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Monday, October 18, 2010

AFDOC 31 - 33: Weedy Patches

As the weeks passed this summer, I set myself the goal to have AFDOC polished and ready to go to readers by January 1, 2011. To that end, I sequestered myself in my office and wrote six or more hours a day seven days a week, which isn't as hard as it sounds since the temperature every day in Mobile was 100+ degrees with 85% humidity. I turned on my fifties music and wrote like a mad woman. I tend to do things all or nothing. The result has been a completed manuscript with way more words than I need. Cutting is easier than adding - right? Try telling that to my writing ego.

I have cut a lot. I really have. But alas I still hover at the 600 page level. Since this isn't an epic saga but a fifties retrospective, obviously a lot of words have to go. I cut several thousand words and add several thousand with the hope that eventually the deletions will override the additions. One touchstone I use is the axiom that everything in the middle of the book should lead back to the beginning. {It takes a lot of words to do that kind of loop!} That's logical but verbose writers {as I tend to be} can meander off the beaten path faster than you can say peanut butter cookies.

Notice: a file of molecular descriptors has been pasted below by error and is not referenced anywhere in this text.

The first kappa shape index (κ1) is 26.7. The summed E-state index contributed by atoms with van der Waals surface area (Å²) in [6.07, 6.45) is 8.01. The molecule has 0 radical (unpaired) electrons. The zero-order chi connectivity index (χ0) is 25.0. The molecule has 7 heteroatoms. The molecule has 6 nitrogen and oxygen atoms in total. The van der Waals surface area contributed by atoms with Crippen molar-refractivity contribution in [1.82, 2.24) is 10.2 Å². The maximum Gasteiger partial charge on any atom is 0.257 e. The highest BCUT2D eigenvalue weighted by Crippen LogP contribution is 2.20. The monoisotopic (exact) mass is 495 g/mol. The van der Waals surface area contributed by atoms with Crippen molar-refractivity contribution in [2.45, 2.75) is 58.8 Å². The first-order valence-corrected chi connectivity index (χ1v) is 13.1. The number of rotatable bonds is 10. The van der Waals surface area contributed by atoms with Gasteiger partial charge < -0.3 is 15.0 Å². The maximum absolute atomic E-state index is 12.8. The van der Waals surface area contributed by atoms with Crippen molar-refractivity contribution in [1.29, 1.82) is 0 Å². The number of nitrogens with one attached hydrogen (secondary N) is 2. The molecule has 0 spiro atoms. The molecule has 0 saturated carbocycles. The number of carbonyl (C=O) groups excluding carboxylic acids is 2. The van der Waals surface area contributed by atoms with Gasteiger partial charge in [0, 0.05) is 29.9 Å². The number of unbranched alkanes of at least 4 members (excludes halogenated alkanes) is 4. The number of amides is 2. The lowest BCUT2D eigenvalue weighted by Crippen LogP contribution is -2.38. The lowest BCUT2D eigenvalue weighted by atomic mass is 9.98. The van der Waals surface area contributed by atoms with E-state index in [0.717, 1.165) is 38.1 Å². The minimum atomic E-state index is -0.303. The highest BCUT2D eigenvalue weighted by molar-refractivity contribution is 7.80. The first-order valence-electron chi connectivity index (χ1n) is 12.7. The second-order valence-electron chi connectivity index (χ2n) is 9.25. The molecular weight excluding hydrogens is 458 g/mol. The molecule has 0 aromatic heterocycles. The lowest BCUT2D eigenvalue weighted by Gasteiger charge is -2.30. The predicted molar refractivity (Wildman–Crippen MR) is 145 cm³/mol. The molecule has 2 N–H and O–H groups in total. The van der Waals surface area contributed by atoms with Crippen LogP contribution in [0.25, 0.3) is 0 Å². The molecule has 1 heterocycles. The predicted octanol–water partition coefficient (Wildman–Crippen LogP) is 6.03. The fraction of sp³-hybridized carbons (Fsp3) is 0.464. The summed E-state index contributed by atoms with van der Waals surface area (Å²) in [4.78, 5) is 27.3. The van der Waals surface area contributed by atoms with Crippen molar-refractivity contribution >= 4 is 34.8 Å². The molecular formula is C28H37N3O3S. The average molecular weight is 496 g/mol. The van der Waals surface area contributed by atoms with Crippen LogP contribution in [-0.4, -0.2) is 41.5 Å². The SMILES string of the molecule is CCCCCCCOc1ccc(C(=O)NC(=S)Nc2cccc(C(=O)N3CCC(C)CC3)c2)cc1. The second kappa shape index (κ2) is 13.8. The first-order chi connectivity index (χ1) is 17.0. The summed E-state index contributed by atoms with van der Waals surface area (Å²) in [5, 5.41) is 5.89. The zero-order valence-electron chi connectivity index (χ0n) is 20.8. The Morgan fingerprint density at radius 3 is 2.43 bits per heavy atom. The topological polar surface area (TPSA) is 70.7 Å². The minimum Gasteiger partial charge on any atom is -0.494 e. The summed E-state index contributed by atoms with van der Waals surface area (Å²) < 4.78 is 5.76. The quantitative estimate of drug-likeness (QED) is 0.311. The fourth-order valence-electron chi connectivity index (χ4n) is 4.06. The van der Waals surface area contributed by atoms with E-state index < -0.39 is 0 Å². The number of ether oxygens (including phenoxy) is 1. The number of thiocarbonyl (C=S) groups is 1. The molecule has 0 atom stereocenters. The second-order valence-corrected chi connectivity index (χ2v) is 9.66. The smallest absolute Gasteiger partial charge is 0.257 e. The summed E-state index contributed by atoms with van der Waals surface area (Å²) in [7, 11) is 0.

Last week when the temperature in Mobile plummeted to the low eighties with a low, low of sixty-nine in the mornings, I cut back my writing to work in my flower garden. Pulling literal weeds gave me time to consider my literary ones. After mulling over pacing and plot points, this week I am focusing on specific patches of weedy writing in AFDOC, but I'm saving my precious words {weeds} to use in another story some day. Tomorrow is another day and all that.

According to Madden's Revising Fiction which I love, after Virginia Woolf spent five years and completed nine revisions, her first book was finally published - The Voyage Out. She sat down to read it and recorded her feelings in her diary. "...such an assortment of simple and frivolous and shallow....The failures are ghastly enough to make my cheeks burn...and then a turn of sentence...makes them burn in a different way."

And that sums up where I am. In today's vernacular, Did I do that?

Write to get it right. Mahala

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